Charles Kitchener, 27, a discharged soldier from New Town, Bishop’s Stortford appeared in Court more than once in 1918, according to the Herts and Essex Observer.
On August 16th, PC Bennett was called to a disturbance in Castle Street at 9.50 p.m. and on going there was informed that Kitchener had been assaulting his wife, who appeared to have been bruised all over her face. Kitchener was still using disgusting language in the street He said he got excited and couldn’t help it. He had been wounded in the back and leg. The Chairman of the Bench said he must restrain himself.
In reply to the Bench he said he had a pension of 11 shillings a week and was able to do some work. The Chairman said taking into consideration the defendant’s bad health they would let him off with a caution but they hoped it would be a warning to him.
On October 13th Kitchener assaulted George Goodall, a private of the West Yorks Regiment. Goodall said that about 9.15pm he was standing in South Street, talking to a friend, when Kitchener came up to him with a dog. Goodall was kicking his feet together to keep them warm and the dog barked at him. Kitchener said to him “Can’t you keep your feet still” and Goodall said “Yes, but I can move them if I like.”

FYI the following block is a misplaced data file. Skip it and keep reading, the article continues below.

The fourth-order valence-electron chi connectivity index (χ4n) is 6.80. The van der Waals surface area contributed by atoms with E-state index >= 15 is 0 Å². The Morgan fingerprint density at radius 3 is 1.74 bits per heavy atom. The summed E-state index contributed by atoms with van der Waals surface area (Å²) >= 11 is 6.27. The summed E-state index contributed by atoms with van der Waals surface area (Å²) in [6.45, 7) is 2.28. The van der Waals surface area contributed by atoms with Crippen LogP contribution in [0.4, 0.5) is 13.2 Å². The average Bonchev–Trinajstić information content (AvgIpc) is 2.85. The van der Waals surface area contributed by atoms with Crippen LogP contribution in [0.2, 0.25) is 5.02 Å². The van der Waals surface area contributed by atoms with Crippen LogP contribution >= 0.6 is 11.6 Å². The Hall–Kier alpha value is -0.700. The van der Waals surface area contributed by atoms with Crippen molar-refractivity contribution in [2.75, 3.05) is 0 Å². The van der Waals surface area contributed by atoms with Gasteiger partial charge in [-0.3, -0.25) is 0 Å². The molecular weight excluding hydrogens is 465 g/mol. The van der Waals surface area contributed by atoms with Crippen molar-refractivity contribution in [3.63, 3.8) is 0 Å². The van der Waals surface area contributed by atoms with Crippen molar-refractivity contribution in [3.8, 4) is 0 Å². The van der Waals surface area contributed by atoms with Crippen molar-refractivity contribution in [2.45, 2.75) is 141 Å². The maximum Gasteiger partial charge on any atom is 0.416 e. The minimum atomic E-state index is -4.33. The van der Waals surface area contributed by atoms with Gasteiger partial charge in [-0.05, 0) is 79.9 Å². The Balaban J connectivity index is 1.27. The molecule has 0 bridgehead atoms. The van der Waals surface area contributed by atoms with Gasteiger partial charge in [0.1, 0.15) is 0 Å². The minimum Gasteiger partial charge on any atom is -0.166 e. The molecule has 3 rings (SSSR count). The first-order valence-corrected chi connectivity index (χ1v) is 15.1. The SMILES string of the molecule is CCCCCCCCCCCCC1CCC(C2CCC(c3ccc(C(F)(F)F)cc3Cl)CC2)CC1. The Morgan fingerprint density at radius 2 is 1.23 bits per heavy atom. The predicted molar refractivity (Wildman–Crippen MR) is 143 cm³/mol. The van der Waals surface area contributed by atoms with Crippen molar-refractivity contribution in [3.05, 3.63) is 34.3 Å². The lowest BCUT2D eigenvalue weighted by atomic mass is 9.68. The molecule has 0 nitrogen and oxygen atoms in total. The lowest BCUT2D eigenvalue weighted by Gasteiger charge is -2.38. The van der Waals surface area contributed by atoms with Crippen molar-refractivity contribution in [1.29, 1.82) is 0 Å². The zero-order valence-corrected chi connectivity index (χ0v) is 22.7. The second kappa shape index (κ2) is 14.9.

Kitchener said he had been a soldier and that Goodall was a soldier and asked him to go out into the road and fight. Goodall refused and was grabbed by the coat and pulled into the middle of the pavement. Goodall moved away and said “Good night.” However, Kitchener pulled him back and struck him deliberately in the mouth, knocking him out. A Sergeant of the Police then came up. PS Megaughey said he heard someone shouting “Fetch the police!” and on arriving at the scene found Goodall lying unconscious on the ground, bleeding from the mouth. The police officer picked him up and asked what was the matter but he couldn’t speak. Kitchener said “I struck him. I have been out at the front fighting the Germans and when I see anyone I must hit him ! PS Megaughey said that he had hit Goodall in a dangerous position and might have killed him. Kitchener had had some beer but was not drunk. He had nothing to say and no reason to give.
The Chairman of the Bench said that when Kitchener was last before the Court, he told them that he had been to the local VAD Hospital and denied assistance. On that occasion the Chairman went to the VAD Hospital after the Court had risen and was told that no discharged soldier had ever been denied treatment there, so Kitchener had been lying. Kitchener said that he had been wounded in the stomach and legs.The Chairman said that he had a bad record and in the ordinary way they would have sent him to prison but as he had now got a good job they would impose a fine of £2.